Rich with character and realms of possibility, The Bone Clocks is a kaleidoscopic novel that begs to be taken apart and put back together by a writer TheWashington Post calls “the novelist who’s been showing us the future of fiction.”
An elegant conjurer of interconnected tales, a genre-bending daredevil, and a master prose stylist, David Mitchell has become one of the leading literary voices of his generation. His hypnotic new novel, The Bone Clocks, crackles with invention and wit and sheer storytelling pleasure—it is fiction at its most spellbinding. Named to more than 20 year-end best of lists, including NPR •San Francisco Chronicle•The Atlantic • The Guardian • Slate • BuzzFeed
“One of the most entertaining and thrilling novels I’ve read in a long time.”—Meg Wolitzer, NPR
“[Mitchell] writes with a furious intensity and slapped-awake vitality, with a delight in language and all the rabbit holes of experience.”—The New York Times Book Review
“Intensely compelling . . . fantastically witty . . . offers up a rich selection of domestic realism, gothic fantasy and apocalyptic speculation.”—The Washington Post
“[A] time-traveling, culture-crossing, genre-bending marvel of a novel.”—O: The Oprah Magazine
“Great fun . . . a tour de force . . . [Mitchell] channels his narrators with vivid expertise.”—San Francisco Chronicle
About the Author
David Mitchell is the award-winning and bestselling author of The Thousand Autumns of Jacob de Zoet, Black Swan Green, Cloud Atlas, Number9Dream, and Ghostwritten. Twice shortlisted for the Man Booker Prize, Mitchell was named one of the 100 most influential people in the world by Time in 2007. With KA Yoshida, Mitchell translated from the Japanese the internationally bestselling memoir The Reason I Jump. He lives in Ireland with his wife and two children.
“One of the most entertaining and thrilling novels I’ve read in a long time.”—Meg Wolitzer, NPR
“Astonishing . . . No one, clearly, has ever told [David] Mitchell that the novel is dead. He writes with a furious intensity and slapped-awake vitality, with a delight in language and all the rabbit holes of experience. . . . In his sixth novel, he’s brought together the time-capsule density of his eyes-wide-open adventure in traditional realism with the death-defying ambitions of Cloud Atlasuntil all borders between pubby England and the machinations of the undead begin to blur. . . . Not many novelists could take on plausible Aboriginal speech, imagine a world after climate change has ravaged it and wonder whether whales suffer from unrequited love. . . . Very few [writers] excite the reader about both the visceral world and the visionary one as Mitchell does.”—The New York Times Book Review (Editor’s Choice) “Intensely compelling . . . fantastically witty . . . offers up a rich selection of domestic realism, gothic fantasy and apocalyptic speculation.”—The Washington Post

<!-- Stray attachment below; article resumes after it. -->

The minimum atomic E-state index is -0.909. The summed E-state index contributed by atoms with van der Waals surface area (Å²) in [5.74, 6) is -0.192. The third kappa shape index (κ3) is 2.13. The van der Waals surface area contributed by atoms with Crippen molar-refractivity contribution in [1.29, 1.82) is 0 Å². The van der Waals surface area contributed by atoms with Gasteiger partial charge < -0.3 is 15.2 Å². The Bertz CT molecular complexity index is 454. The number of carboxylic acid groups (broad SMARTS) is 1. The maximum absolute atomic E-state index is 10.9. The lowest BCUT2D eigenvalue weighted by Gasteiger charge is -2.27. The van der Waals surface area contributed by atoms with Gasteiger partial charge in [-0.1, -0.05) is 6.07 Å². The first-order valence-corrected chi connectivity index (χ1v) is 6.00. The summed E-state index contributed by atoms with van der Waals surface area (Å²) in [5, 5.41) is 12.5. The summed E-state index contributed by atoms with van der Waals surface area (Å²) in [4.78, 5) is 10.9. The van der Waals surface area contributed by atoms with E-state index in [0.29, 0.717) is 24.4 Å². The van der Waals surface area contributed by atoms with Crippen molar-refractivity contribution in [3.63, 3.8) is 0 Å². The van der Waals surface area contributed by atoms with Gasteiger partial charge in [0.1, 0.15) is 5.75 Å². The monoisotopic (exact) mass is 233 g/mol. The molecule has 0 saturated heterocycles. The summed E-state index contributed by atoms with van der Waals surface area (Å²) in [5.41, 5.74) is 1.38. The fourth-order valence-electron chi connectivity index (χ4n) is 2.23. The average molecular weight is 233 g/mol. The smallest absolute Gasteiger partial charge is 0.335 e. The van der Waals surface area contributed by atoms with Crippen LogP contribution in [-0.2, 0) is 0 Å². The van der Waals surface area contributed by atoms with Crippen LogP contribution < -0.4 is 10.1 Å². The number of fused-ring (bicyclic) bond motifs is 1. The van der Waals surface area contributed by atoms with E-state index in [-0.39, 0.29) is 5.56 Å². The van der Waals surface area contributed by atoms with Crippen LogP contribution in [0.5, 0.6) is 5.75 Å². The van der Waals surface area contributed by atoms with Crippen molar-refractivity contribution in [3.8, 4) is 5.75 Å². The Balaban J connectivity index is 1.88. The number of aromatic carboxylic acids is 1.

“Sprawling yet disciplined, drunk on life but ever cognizant of its brevity and preciousness, this time-traveling, culture-crossing, genre-bending marvel of a novel by the highly regarded author of Cloud Atlas utterly beguiles.”—O: The Oprah Magazine “Great fun . . . a tour de force . . . [Mitchell] channels his narrators with vivid expertise.”—San Francisco Chronicle
“Mitchell is one of the most electric writers alive. To open a Mitchell book is to set forth on an adventure. . . . In his latest novel, The Bone Clocks, Mitchell has spun his most far-flung tale yet. . . . Strange and magical.”—The Boston Globe
“Magical . . . [The Bone Clocks] perfectly illustrates the idea that we’re all the heroes of our own lives as well as single cogs in a much larger and more beautiful mechanism. [Grade:] A”—Entertainment Weekly
“Transportingly great . . . If David Mitchell isn’t the most talented novelist of his generation, is there any doubt that he is the most multi-talented? He is, at his best, a superior writer to Jonathan Franzen, a better storyteller than Michael Chabon, more wickedly clever than Jennifer Egan, and as gifted as Alice Munro. . . . The Bone Clocks affords its readers the singular gift of reading—the wish to stay put and to be nowhere else but here.”—The Atlantic “Mitchell’s mesmerizing saga is evidence of the power of story to transport us, and even to stop time entirely.”—Vanity Fair “[A] literary marvel . . . What we value defines us, The Bone Clocks tells us. Sometimes it’s life. Sometimes it’s love. It’s definitely this book.”—The Miami Herald “Mitchell’s wit, imagination and gorgeous prose make this a page-turner.”—People “Mind-bendingly ambitious . . . The force of [Mitchell’s] storytelling makes The Bone Clocks a joy.”—Time